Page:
Akbar, whose name means great, but whose same name must accentuate the 'greatness' twice over, such that he is known as 'Akbar the Great'. Whose wives pleasure themselves in ways unspeakable in the tale, when he loves only an imaginary wife he dreamed into being - and who naturally loves him back. Akbar has been made by the accident of history a Mongol when he fact he feels Hindustani. On his way back from wars he stops to dispatch a handsome feudal ruler who speaks of Freedom, but who will learn the hard way that "it is futile to argue with Death." Akbar is a poet with a barbarian's history.
As with all great Rushdie characters, Akbar is teeming with plurality, and seeks to wrestle himself from the royal "we" - with all the plurality it encompasses - for some progress. Progress relates to the singular "I" he strives for, especially to enchant his beloved, the imaginary one who waits for him in Sikri, his "victory city." Best to just lose yourself in this one.
At dawn the haunting sandstone palaces of the new “victory city” of Akbar the Great looked as if they were made of red smoke. Most cities start giving the impression of being eternal almost as soon as they are born, but Sikri would always look like a mirage. As the sun rose to its zenith, the great bludgeon of the day’s heat pounded the flagstones, deafening human ears to all sounds, making the air quiver like a frightened blackbuck, and weakening the border between sanity and delirium, between what was fanciful and what was real.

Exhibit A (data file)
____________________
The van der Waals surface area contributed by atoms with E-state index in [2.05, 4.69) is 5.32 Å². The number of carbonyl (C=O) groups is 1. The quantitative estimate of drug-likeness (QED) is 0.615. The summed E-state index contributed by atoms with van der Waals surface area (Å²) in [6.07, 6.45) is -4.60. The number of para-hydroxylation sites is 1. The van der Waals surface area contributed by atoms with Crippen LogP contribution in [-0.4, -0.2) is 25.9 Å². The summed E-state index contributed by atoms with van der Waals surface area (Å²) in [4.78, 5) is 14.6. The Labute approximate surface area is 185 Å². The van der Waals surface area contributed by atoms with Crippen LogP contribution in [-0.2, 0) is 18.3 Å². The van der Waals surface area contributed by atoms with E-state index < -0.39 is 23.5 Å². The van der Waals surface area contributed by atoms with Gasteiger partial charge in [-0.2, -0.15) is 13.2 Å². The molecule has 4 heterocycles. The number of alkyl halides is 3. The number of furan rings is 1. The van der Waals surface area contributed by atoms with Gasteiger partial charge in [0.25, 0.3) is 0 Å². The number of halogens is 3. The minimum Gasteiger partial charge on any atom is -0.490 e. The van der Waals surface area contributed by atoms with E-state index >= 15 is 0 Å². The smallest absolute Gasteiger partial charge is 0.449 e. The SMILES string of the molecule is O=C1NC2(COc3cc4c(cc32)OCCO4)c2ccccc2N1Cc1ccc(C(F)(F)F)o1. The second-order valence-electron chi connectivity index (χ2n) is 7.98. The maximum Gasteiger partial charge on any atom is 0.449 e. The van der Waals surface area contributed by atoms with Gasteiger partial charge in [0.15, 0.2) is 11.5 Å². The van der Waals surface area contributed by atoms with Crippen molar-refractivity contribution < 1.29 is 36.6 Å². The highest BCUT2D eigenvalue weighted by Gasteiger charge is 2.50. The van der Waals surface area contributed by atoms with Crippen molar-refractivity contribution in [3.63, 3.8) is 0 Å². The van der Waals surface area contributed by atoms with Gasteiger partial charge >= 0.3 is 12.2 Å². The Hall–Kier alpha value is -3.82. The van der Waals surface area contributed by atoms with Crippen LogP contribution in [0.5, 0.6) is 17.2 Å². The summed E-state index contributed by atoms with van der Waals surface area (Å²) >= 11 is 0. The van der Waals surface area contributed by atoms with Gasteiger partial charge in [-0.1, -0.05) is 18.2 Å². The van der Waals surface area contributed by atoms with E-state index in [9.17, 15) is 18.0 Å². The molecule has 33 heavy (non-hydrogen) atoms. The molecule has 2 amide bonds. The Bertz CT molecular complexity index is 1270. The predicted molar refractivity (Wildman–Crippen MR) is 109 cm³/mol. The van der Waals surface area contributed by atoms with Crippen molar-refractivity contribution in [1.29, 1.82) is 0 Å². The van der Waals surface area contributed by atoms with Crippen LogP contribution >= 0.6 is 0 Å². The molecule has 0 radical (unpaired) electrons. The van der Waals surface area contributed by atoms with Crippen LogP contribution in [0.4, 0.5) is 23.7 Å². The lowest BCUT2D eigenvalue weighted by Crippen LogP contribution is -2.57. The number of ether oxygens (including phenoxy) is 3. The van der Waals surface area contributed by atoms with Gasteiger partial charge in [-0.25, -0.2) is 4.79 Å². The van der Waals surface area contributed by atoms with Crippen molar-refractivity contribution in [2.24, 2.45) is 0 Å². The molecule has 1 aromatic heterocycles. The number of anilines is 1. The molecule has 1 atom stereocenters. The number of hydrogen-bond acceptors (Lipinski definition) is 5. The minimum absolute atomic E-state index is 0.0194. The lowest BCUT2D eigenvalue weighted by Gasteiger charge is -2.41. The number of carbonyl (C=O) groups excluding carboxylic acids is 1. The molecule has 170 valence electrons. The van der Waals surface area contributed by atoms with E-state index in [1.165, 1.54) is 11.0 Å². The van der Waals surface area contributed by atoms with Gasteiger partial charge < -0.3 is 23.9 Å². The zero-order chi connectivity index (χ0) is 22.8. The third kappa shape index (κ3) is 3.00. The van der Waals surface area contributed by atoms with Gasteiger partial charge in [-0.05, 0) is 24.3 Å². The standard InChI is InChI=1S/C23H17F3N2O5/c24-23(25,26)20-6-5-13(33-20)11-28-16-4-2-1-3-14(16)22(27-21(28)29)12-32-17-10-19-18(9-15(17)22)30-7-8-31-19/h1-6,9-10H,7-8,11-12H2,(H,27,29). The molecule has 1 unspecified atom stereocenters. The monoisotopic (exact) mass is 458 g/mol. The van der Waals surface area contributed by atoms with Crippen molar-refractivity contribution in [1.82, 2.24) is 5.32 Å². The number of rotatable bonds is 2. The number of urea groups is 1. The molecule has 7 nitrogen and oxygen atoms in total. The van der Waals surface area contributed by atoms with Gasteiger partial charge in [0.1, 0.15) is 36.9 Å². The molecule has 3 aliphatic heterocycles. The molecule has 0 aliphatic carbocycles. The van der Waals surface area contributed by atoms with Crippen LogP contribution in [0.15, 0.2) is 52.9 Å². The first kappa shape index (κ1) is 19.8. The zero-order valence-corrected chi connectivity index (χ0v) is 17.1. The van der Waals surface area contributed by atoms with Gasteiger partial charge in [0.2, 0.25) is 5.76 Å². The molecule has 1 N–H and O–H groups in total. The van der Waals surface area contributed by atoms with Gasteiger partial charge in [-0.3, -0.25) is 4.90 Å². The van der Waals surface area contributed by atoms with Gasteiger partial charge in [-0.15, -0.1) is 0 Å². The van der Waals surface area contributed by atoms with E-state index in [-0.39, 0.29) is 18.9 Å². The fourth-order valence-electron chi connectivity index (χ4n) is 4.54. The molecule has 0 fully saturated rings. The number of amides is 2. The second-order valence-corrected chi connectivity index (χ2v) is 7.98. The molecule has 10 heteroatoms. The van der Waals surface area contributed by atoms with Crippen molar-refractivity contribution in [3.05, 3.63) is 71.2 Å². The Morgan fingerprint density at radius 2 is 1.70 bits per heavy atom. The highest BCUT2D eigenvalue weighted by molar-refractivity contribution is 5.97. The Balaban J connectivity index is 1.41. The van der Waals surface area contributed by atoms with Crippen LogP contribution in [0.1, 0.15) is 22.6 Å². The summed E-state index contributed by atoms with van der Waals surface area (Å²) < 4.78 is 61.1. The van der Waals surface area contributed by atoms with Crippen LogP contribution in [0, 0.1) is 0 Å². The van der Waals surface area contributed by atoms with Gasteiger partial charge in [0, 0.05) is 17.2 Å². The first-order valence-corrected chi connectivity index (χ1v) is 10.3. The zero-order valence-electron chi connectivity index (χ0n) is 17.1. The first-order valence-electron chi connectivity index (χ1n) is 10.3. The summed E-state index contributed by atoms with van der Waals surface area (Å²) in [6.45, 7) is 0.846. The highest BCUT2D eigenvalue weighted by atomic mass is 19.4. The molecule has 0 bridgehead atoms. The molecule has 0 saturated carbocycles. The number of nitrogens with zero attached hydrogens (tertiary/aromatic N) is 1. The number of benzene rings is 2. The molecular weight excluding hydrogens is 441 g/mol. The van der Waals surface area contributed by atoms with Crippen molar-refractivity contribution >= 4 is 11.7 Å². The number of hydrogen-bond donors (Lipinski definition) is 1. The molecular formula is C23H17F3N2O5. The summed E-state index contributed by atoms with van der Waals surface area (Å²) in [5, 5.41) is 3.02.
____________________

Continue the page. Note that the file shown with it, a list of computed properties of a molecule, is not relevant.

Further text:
Even the Emperor succumbed to fantasy. Queens floated within his palaces like ghosts, Rajput and Turkish sultanas playing catch-me-if-you-can. One of these royal personages did not really exist. She was an imaginary wife, dreamed up by Akbar in the way that lonely children dream up imaginary friends, and in spite of the presence of many living, if floating, consorts, the Emperor was of the opinion that it was the real queens who were the phantoms and the nonexistent beloved who was real. He gave her a name, Jodha, and no man dared gainsay him. Within the privacy of the women’s quarters, within the silken corridors of her palace, Jodha’s influence and power grew. The great musician Tansen wrote songs for her, and Master Abdus Samad the Persian portrayed her himself, painted her from the memory of a dream without ever looking upon her face, and when the Emperor saw his work he clapped his hands at the beauty shining up from the page. “You have captured her, to the life,” he cried, and Abdus Samad relaxed and stopped feeling as if his head were too loosely attached to his neck; and, after this visionary work by the master of the Emperor’s atelier had been exhibited, the whole court knew Jodha to be real, and the greatest courtiers, the Navratna, or Nine Jewels, all acknowledged not only her existence but also her beauty, her wisdom, the grace of her movements, and the softness of her voice. Akbar and Jodhabai! Ah, ah! It was the love story of the age.